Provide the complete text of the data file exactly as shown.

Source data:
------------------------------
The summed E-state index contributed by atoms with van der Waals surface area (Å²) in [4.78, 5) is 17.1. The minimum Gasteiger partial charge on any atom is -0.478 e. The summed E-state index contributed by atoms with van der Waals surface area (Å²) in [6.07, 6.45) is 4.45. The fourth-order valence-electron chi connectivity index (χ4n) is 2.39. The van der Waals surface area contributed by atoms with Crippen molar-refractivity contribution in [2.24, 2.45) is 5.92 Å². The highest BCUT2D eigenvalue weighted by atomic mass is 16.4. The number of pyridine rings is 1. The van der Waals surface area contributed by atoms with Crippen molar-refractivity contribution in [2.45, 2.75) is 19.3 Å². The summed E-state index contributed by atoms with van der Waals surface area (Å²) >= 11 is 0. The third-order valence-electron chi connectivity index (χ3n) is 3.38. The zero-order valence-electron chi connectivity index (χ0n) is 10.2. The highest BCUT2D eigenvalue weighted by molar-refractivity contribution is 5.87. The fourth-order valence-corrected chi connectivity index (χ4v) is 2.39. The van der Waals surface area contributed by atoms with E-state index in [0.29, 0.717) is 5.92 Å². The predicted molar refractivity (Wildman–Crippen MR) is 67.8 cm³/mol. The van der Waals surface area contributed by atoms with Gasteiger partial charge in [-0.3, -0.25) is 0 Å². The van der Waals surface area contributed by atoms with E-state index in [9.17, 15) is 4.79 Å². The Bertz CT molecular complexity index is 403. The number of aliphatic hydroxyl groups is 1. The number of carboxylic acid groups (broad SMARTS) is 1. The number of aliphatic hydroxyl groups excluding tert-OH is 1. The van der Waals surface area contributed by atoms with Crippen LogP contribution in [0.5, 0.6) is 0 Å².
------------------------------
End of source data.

The summed E-state index contributed by atoms with van der Waals surface area (Å²) in [4.78, 5) is 17.1. The minimum Gasteiger partial charge on any atom is -0.478 e. The summed E-state index contributed by atoms with van der Waals surface area (Å²) in [6.07, 6.45) is 4.45. The fourth-order valence-electron chi connectivity index (χ4n) is 2.39. The van der Waals surface area contributed by atoms with Crippen molar-refractivity contribution in [2.24, 2.45) is 5.92 Å². The highest BCUT2D eigenvalue weighted by atomic mass is 16.4. The number of pyridine rings is 1. The van der Waals surface area contributed by atoms with Crippen molar-refractivity contribution in [2.45, 2.75) is 19.3 Å². The summed E-state index contributed by atoms with van der Waals surface area (Å²) >= 11 is 0. The third-order valence-electron chi connectivity index (χ3n) is 3.38. The zero-order valence-electron chi connectivity index (χ0n) is 10.2. The highest BCUT2D eigenvalue weighted by molar-refractivity contribution is 5.87. The fourth-order valence-corrected chi connectivity index (χ4v) is 2.39. The van der Waals surface area contributed by atoms with E-state index in [0.29, 0.717) is 5.92 Å². The predicted molar refractivity (Wildman–Crippen MR) is 67.8 cm³/mol. The van der Waals surface area contributed by atoms with Gasteiger partial charge in [-0.3, -0.25) is 0 Å². The van der Waals surface area contributed by atoms with E-state index in [9.17, 15) is 4.79 Å². The Bertz CT molecular complexity index is 403. The number of aliphatic hydroxyl groups is 1. The number of carboxylic acid groups (broad SMARTS) is 1. The number of aliphatic hydroxyl groups excluding tert-OH is 1. The van der Waals surface area contributed by atoms with Crippen LogP contribution in [0.5, 0.6) is 0 Å².